Final Administrative Resolution/Records As a Basis forSuspension/Termination
Again, employee evaluation or job performance records are disclosable only to the extent they form the basis for a suspension or termination. The question of whether there has been a final administrative resolution of the suspension or termination at issue and of whether the requested records formed a basis for that suspension or termination are clearly questions of fact that can be readily determined by the custodian of the records. The requested records can be disclosed only if those questions can be answered affirmatively, and if it is determined that there is compelling public interest in their disclosure, as discussed below.
Compelling Public Interest
The phrase “compelling public interest” is not defined in the FOIA. Clearly, whether there is a “compelling public interest” in the release of particular records will depend upon all of the facts and circumstances attendant to the particular case. Both the rank of the employee (or the position held) and the nature of the problem that led to the suspension or termination may be relevant to this inquiry. It has been stated that the public’s interest in disclosure is most likely to be compelling when the records reflect a breach of trust or illegal conduct by public employees, and courts may be more likely to find such an interest when a high-level employee is involved than when the records of a “rank-and-file” worker are at issue. John Watkins, The Arkansas Freedomof Information Act (2d ed. 1994). It has also been stated that “the mere fact that an employee has been suspended or terminated does not mean that the records should be made public; if that were the case, the `compelling public interest’ phrase would be a redundancy. . . .” Id. Finally, a general interest in the performance of public employees should not be considered compelling because that concern is always present.
The foregoing principles are those which the custodian should consider in determining whether the requested records should be released (or whether they are exempt from release) as “employee evaluation or job performance records.”
A CONSTITUTIONAL ISSUE
Finally, I must note that the custodian of the records should be cognizant of a possible constitutional issue. The Arkansas Supreme Court has recognized that the constitutional right of privacy can supersede the specific disclosure requirements of the Freedom of Information Act, at least with regard to the release of documents containing constitutionally protectable information. See McCambridge v. City of Little Rock, 298 Ark. 219, 766 S.W.2d 909 (1989). The McCambridge court held that a constitutional privacy interest applies to matters that: (1) an individual wants to and has kept confidential; (2) can be kept confidential but for the challenged governmental action in disclosing the information; and (3) would be harmful or embarrassing to a reasonable person if disclosed. The court further held that if these attributes apply to the matters in question, it must then be considered whether the governmental interest in disclosure under the FOIA (i.e., the public’s legitimate interest in the matter) outweighs the individual’s privacy interest in their non-disclosure.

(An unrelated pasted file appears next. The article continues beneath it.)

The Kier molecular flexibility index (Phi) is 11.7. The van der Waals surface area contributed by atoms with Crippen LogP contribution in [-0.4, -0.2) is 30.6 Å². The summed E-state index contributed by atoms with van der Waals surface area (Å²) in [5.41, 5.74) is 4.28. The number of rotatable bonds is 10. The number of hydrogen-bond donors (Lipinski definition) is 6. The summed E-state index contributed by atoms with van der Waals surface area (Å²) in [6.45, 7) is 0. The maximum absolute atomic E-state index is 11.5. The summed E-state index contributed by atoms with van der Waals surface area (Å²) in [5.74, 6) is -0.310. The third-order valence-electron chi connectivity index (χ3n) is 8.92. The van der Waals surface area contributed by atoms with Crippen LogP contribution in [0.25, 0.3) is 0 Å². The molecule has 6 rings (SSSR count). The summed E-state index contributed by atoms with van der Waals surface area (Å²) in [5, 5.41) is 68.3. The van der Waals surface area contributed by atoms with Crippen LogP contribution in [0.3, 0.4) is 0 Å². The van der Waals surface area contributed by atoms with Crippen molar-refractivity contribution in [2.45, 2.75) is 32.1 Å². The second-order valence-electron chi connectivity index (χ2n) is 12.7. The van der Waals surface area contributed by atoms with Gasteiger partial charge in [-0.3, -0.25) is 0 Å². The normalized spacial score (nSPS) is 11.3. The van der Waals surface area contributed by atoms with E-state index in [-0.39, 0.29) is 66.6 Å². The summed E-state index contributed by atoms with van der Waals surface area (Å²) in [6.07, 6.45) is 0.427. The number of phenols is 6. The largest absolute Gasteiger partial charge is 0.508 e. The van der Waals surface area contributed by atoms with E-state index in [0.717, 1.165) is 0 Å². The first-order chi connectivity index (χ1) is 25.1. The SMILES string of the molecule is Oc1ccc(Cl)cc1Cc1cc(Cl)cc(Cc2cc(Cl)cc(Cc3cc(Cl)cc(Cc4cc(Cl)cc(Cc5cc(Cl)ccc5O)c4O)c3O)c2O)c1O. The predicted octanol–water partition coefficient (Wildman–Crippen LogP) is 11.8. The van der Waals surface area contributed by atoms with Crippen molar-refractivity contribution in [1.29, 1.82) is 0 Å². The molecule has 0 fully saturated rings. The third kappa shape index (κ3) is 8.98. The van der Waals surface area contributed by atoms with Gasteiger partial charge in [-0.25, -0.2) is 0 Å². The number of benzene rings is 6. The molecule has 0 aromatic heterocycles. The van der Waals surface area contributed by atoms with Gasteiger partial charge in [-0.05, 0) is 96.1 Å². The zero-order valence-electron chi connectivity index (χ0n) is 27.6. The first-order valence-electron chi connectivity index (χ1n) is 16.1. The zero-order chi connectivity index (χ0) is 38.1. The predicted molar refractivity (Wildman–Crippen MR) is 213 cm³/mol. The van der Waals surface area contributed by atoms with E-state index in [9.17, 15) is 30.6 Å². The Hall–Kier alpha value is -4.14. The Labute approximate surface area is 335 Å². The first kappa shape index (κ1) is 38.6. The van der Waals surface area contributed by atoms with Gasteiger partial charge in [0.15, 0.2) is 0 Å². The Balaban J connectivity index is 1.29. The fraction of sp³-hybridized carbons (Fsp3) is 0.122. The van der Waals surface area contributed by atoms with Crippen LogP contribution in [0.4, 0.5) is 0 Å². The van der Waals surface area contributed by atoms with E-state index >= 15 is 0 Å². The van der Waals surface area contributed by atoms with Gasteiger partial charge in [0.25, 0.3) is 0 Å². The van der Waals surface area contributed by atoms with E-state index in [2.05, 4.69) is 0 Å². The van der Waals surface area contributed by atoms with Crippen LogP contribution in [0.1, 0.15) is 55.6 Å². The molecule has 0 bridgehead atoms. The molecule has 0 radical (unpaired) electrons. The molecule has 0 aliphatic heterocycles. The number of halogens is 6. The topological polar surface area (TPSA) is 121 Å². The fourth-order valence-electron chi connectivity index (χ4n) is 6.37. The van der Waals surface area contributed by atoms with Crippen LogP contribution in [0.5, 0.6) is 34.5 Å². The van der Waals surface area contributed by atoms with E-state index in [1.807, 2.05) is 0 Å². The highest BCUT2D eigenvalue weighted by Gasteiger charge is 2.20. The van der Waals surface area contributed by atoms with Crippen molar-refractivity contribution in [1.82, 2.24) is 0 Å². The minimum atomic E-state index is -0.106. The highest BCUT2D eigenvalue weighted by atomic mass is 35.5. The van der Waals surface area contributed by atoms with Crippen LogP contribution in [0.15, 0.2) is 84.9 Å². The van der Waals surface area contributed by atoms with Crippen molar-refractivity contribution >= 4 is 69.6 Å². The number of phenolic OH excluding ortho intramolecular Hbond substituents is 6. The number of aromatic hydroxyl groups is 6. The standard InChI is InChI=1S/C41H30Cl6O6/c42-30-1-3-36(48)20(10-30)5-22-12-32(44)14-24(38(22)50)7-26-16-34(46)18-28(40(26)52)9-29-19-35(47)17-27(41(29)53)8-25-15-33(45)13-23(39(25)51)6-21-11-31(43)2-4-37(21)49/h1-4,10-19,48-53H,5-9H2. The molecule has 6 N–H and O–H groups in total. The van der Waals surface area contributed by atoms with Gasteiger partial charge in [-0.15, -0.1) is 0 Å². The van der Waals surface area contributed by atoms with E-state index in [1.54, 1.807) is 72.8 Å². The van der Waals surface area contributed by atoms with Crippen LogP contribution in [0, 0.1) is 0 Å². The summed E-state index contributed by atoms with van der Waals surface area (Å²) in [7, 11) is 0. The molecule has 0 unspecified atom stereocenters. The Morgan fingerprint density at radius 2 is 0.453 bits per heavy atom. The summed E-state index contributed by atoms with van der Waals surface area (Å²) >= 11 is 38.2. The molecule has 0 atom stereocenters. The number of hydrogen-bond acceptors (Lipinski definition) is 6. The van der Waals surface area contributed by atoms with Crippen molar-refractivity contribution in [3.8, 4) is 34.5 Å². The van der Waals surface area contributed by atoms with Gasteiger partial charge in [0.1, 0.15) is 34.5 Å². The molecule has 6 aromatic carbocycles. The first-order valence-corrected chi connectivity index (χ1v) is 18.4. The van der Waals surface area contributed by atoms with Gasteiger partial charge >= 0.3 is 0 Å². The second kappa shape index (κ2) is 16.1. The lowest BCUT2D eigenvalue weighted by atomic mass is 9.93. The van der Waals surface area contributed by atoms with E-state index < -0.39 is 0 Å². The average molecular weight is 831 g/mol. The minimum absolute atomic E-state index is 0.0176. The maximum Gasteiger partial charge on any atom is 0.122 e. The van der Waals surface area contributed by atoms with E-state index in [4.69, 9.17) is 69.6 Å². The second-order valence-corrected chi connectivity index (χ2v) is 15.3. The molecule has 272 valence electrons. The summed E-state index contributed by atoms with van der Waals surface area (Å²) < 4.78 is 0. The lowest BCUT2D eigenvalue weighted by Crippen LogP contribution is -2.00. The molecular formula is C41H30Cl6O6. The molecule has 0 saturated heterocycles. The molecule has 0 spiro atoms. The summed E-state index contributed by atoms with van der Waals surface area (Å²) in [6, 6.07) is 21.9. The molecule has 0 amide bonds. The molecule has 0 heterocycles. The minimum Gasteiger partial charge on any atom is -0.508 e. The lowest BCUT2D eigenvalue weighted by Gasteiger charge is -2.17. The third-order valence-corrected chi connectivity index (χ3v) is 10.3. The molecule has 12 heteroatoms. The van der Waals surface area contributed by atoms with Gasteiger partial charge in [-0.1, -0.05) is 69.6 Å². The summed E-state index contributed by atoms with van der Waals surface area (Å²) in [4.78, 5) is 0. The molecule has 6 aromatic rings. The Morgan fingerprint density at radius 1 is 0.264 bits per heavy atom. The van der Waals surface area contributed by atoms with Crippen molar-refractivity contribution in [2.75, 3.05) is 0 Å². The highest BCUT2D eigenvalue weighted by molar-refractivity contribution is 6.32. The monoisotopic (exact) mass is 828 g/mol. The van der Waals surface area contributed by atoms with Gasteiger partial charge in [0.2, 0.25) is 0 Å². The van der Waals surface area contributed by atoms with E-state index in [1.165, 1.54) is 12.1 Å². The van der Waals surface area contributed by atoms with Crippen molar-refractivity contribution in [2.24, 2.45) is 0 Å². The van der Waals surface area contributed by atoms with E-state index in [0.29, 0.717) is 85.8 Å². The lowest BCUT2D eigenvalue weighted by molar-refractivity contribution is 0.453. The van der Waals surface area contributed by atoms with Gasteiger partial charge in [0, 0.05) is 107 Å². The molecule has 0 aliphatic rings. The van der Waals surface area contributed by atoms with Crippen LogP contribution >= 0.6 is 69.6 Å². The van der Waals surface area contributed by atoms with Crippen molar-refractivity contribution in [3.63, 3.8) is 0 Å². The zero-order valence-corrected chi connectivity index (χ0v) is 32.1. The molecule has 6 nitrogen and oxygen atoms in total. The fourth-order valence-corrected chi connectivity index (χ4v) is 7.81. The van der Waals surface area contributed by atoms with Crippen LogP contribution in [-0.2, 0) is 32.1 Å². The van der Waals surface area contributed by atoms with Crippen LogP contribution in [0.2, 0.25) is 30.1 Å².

In making his or her disclosure decisions, the custodian of the records should specifically consider whether the requested records contain information that meets the criteria set forth in McCambridge.
To summarize the preceding discussion, the primary considerations in determining whether to release the requested records should include the following:
(1) The custodian should determine whether the requested records are “personnel records” or are “employee evaluation or job performance records.”
(2) If it is determined that the records are “personnel records,” the custodian must then determine whether the disclosure of any portion of the records would constitute a clearly unwarranted invasion of personal privacy or whether the records are subject to any other exemption. Such portions should be excised and the remainder of the records released for inspection.
(3) If it is determined that the records are “employee evaluations or job performance records,” the custodian must then determine: (a) whether there has been a final administrative resolution of a suspension or termination proceeding; (b) whether the records in question formed a basis for the decision made in such a suspension or termination proceeding; and (c) whether there is a compelling public interest in the disclosure of the records in question.
(4) The custodian should determine whether the requested records contain information that is protectable under the constitutional right of privacy or whether the records are exempt from disclosure by specific provisions of the FOIA.
The foregoing opinion, which I hereby approve, was prepared by Assistant Attorney General Warren T. Readnour.
WINSTON BRYANT Attorney General